Sonoran Pronghorn Recovery Project at Cabeza Prieta National Wildlife Refuge
by Rosemary Prawdzik
The Northwestern region of the Sonoran Desert, near Ajo, AZ and northern Sonora, Mexico, is the only place in the world where wild populations of Sonoran Pronghorn exist. They have been brought back from the brink of extinction through the captive breeding recovery program and dedicated team at Cabeza Prieta National Wildlife Refuge (Cabeza Prieta NWR) in Ajo.
Often mistakenly referred to as antelope, pronghorn are the only remaining members of the Antilocapridae family that roamed the earth some 15 million years ago. Sonoran Pronghorn are one of four subspecies and are perfectly adapted to life in the extreme conditions of the Sonoran Desert. Due to their shy nature, they are not likely to be seen along roadways but they are distinctive from their prairie grass cousins, smaller and lighter in color.
Once as widely distributed as bison, by 2002 only 21 animals remained in the wild. At last count (2016), the population stands at about 1350 animals. The primary captive breeding herd is located at Cabeza Prieta NWR with about 80 animals. Usually, two bucks, one dominant and one secondary, for every ten females. Captive does typically deliver twin fawns each year.
But if you visit, don’t expect to see them. The animals are wary, circumspect of human activity and prone to flight. For their own safety, the herds are kept restricted and even recovery staff have limited access, mostly observing them from a nearby ridge top.
Pronghorn Are FAST!
Pronghorn are the fastest land mammals in North America reaching speeds up to 60 mph and the stamina to maintain a speed of 35 mph for several miles. Natural predators include mountain lions, bobcats, and coyotes but the greatest threat is from the harsh environment itself.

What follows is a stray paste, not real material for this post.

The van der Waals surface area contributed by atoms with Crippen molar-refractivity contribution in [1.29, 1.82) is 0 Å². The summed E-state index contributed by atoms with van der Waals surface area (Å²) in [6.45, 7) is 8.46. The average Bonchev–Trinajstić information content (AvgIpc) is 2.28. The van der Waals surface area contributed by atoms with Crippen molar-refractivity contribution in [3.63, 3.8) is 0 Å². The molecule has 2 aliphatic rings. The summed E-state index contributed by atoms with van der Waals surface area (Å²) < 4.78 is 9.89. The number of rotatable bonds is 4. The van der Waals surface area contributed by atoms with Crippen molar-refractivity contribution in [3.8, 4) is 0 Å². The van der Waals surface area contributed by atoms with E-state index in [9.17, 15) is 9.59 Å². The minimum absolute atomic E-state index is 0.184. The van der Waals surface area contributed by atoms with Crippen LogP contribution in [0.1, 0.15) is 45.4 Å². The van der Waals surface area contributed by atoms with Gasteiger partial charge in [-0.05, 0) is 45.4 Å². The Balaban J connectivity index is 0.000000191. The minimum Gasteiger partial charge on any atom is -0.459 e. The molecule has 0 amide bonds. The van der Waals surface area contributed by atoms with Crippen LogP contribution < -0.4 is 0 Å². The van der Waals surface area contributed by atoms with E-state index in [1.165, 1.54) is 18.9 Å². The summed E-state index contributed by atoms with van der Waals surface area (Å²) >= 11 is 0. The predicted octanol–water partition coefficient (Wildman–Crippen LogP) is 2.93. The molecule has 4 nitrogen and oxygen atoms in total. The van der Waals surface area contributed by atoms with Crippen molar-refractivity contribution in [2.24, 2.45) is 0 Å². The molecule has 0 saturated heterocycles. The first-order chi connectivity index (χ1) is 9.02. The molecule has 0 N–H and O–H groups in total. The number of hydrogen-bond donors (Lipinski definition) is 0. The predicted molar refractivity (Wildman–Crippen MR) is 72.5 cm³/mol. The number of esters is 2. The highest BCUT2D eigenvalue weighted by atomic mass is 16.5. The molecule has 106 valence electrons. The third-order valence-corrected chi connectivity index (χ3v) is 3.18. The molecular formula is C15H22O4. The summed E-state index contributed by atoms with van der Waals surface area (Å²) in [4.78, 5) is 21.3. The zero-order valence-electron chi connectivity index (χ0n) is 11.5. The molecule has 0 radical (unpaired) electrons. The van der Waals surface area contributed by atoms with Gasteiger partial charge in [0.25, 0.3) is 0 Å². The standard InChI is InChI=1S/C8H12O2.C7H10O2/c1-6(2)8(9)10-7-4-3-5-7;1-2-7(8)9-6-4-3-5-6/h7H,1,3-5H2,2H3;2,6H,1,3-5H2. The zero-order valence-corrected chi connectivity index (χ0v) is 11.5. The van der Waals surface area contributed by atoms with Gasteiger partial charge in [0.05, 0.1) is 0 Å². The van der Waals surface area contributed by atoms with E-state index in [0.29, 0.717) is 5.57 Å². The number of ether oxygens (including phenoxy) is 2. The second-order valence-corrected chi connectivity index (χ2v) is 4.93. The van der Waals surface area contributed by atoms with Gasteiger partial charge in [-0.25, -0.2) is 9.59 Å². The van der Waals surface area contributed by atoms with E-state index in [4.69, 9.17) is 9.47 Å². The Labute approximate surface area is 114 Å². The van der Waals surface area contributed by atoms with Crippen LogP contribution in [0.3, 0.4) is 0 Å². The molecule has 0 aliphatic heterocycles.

Entire fawn crops, usually born from February through April, can be completely wiped out by extreme weather conditions: acute fore summer temperatures combined with delayed or minimal monsoon rains.
You Can Volunteer
The Cabeza Prieta NWR recovery program depends upon volunteers to support its annual capture and release program, from the construction of capture funnel pens to assisting with vet checks. Volunteers are essential. For more information about visiting the refuge or recovery program volunteer opportunities, go to: https://www.fws.gov/refuge/cabeza_prieta/
If You Go, Where To Stay?
Recommended: La Siesta Motel
While the town of Ajo cannot boast any four or five star resorts, it does offer a selection of modest motels, RV and camping facilities. La Siesta Motel, two miles north of town on Hwy 85 is family and pet friendly. Don’t let its 1970s strip motel exterior fool you. The staff is welcoming and the rooms are clean, comfortable and road-traveler-equipped with microwaves and mini-refrigerators.
Behind the main building rests a collection of quaint rental cabins and an RV park with trees! Unlike many roadside RV parks this one actually feels like a park! Amenities include in-room coffee, free WiFi, garden, tennis court, activity room with table tennis, and laundry facilities. The motel’s swimming pool and spa are tucked within a lush, tropical desert oasis. Within its embrace, the frantic pace of the multi-tasking, technology-driven 21st century vanishes into the tranquility of a raspberry-hued desert sunset. Prices are family friendly too.
Editor’s Note: We are fond of the Sonoran Desert Inn and Conference Center in Ajo. Social distancing there is easy. If you want a chance to see pronghorn closer to Tucson, take a drive to Sonoita and keep an eye out in the grasslands. They hang out early and late in the day. You can read more about Ajo here.